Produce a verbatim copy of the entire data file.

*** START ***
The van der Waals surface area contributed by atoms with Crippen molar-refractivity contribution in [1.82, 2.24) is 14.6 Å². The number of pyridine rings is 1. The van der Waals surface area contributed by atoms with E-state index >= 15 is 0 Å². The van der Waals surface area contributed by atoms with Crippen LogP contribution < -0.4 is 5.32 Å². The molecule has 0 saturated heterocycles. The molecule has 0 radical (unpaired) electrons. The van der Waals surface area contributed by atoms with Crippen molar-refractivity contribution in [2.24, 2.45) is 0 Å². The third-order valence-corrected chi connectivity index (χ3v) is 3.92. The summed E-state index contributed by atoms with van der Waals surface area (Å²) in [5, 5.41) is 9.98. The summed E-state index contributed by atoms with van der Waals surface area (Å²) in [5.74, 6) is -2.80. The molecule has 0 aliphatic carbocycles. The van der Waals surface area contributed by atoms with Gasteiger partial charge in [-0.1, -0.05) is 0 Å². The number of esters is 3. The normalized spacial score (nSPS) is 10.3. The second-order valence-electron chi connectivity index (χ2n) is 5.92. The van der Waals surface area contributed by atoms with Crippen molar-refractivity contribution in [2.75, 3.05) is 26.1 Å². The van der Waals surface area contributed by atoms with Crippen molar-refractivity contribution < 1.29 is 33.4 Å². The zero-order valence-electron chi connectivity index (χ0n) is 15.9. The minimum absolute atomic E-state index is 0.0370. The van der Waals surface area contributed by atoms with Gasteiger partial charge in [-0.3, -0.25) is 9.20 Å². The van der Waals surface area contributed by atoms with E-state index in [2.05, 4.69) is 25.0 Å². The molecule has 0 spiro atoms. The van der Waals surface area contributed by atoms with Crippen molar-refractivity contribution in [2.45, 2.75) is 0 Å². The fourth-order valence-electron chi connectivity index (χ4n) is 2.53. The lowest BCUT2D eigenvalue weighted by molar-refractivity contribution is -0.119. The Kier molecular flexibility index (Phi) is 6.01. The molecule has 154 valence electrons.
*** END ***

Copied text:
The van der Waals surface area contributed by atoms with Crippen molar-refractivity contribution in [1.82, 2.24) is 14.6 Å². The number of pyridine rings is 1. The van der Waals surface area contributed by atoms with E-state index >= 15 is 0 Å². The van der Waals surface area contributed by atoms with Crippen LogP contribution < -0.4 is 5.32 Å². The molecule has 0 saturated heterocycles. The molecule has 0 radical (unpaired) electrons. The van der Waals surface area contributed by atoms with Crippen molar-refractivity contribution in [2.24, 2.45) is 0 Å². The third-order valence-corrected chi connectivity index (χ3v) is 3.92. The summed E-state index contributed by atoms with van der Waals surface area (Å²) in [5, 5.41) is 9.98. The summed E-state index contributed by atoms with van der Waals surface area (Å²) in [5.74, 6) is -2.80. The molecule has 0 aliphatic carbocycles. The van der Waals surface area contributed by atoms with Gasteiger partial charge in [-0.1, -0.05) is 0 Å². The number of esters is 3. The normalized spacial score (nSPS) is 10.3. The second-order valence-electron chi connectivity index (χ2n) is 5.92. The van der Waals surface area contributed by atoms with Crippen molar-refractivity contribution in [2.75, 3.05) is 26.1 Å². The van der Waals surface area contributed by atoms with Crippen molar-refractivity contribution < 1.29 is 33.4 Å². The zero-order valence-electron chi connectivity index (χ0n) is 15.9. The minimum absolute atomic E-state index is 0.0370. The van der Waals surface area contributed by atoms with Gasteiger partial charge in [-0.3, -0.25) is 9.20 Å². The van der Waals surface area contributed by atoms with E-state index in [2.05, 4.69) is 25.0 Å². The molecule has 0 spiro atoms. The van der Waals surface area contributed by atoms with Crippen molar-refractivity contribution in [2.45, 2.75) is 0 Å². The fourth-order valence-electron chi connectivity index (χ4n) is 2.53. The lowest BCUT2D eigenvalue weighted by molar-refractivity contribution is -0.119. The Kier molecular flexibility index (Phi) is 6.01. The molecule has 154 valence electrons.